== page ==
Movie Review: Harry Potter and the Deathly Hallows (Part I) (2010) November 24, 2010Posted by pacejmiller in Movie Reviews.
Tags: Daniel Radcliffe, David Yates, Emma Watson, harry potter, Harry Potter 7, Harry Potter and the Deathly Hallows, HarryPotter, HP7, jk rowling, Part I, review, Rupert Grint, Steve Kloves, Voldemort
I am what you might call a bandwagon Harry Potter fan.
I have never been into the series as much as the fanatics, but I have followed the hype and read all the books (I think starting from when Goblet of Fire came out) and watched all of the movies. I thought they were all pretty good, more enjoyable than your average book or film, but nothing I would put in my ‘all-time’ lists.
Nevertheless, I found myself excited to see the first part of the final film, Harry Potter and the Deathly Hallows (let’s just call it HP7), directed by David Yates (who also did HP5 and HP6) and with a screenplay by Steve Kloves (who has adapted all seven books).
So far, reviews have been rather mixed. For Potter fanatics, the first half of this final film is everything they could have hoped for and more, not only because the film is beautifully shot but also because it is more faithful to the source material due to the extra running time. For non-fans, HP7 probably comes across as a boring (because of the extra running time), confusing (because it assumes knowledge of all previous films/books) money grab (well, because it is).
For me, a relatively minor fan of the series, HP7 leans more towards the former than the latter, even though all the negatives mentioned above are present. Much like HP6, the film is incredibly dark and bleak (visually, stylistically and in terms of plot), but probably even moreso because Lord Voldemort (Ralph Fiennes) is finally back and is out to destroy his nemesis Harry Potter (Daniel Radcliffe) and all those who stand in his way, including Harry’s best friends Ron (Rupert Grint) and Hermoine (Emma Watson). With only half of the book and 146 minutes to play with, Yates has created a finely paced film that is more in-depth than the previous efforts. There is more time for character development (particularly the relationship triangle between Harry, Ron and Hermoine), and thankfully, the once-were-babies actors have developed into fairly decent thespians. Radcliffe, Grint and Watson all put in their best performances of the series.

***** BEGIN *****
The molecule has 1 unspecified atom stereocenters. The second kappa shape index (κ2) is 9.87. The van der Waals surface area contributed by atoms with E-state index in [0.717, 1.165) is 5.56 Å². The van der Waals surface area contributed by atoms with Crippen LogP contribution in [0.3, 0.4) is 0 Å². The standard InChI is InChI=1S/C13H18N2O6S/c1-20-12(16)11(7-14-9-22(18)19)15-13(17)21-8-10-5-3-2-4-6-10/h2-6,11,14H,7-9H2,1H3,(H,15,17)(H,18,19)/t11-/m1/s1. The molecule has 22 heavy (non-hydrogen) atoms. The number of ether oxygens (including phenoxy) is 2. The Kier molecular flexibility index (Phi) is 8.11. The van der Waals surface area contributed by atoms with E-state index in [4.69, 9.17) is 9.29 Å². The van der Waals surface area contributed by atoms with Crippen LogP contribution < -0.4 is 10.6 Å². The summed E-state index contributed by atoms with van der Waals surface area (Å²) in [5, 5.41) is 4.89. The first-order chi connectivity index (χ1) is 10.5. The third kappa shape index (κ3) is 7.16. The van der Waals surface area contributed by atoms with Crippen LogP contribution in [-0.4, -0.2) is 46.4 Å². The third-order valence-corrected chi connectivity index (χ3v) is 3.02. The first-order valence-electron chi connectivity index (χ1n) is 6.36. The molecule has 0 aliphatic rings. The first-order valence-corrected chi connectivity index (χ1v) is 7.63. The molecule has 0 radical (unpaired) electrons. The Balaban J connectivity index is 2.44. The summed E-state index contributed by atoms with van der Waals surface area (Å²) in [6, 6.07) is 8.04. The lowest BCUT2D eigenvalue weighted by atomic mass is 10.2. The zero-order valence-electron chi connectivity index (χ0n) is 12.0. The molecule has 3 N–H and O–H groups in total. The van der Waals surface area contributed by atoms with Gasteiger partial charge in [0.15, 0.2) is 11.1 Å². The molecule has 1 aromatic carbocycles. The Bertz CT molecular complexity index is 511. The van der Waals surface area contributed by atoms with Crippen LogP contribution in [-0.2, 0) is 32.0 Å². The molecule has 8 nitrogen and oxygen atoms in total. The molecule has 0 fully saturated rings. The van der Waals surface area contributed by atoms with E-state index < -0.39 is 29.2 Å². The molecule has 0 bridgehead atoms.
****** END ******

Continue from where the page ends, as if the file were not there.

The action sequences are also as good as anything we’ve seen before. Of course, there’s the marvellous special effects, but a lot of it has to do with the fact that, unlike the previous six films, this one takes place almost entirely outside of Hogwarts, giving us a glimpse into the other parts of the Potter universe.
On the downside, truth be told, there really wasn’t a need to break the story into two parts. HP7 (the book) was not even the longest of the series, and could have easily been squeezed into a single film with a 2.5-3 hour running time. This would have meant a faster, more exciting film than what we’ll end up with, without the boring bits in the middle. Speak of which, there were a few slow parts. When I read the book, I remembered there was a long chunk where the kids were wandering around the countryside not knowing what they should be doing — I found that a bit slow in the book and it wasn’t that much better in the movie.
Moreover, non-fanatics ought to brush up on their knowledge of the series before watching the film. If you go and watch the seventh film of a series without having watched any of the preceding six, then you deserve to be confused. However, even as someone who has seen all the movies and read all the books, I had trouble remembering certain characters and their complex histories. Bear in mind, the last book was released 40 months ago and the last movie 16 months ago. I’m sure I wasn’t the only one!
But perhaps the most disappointing thing about HP7 is the ending, which I suppose was impossible to please fans anyway. It ends on a relatively tame note that felt somewhat anti-climatic — even though it does promise A LOT for the next one. For me, it felt kind of empty having gone through 146 minutes and not having even touched any of the really good stuff in the book.
When it’s all said and done, HP7 is another fine addition to what will already go down in history as an excellent, consistently high-quality film series. It gives the fans what they want, which is lots of Harry and his world, with a bold promise of better things to come. It is difficult to rate it as a standalone film because it isn’t, but taking all things into account, HP7 is still a enjoyable ride.
3.75 stars out of 5!
PS: Did I mention I’m so glad this movie was only released in 2D?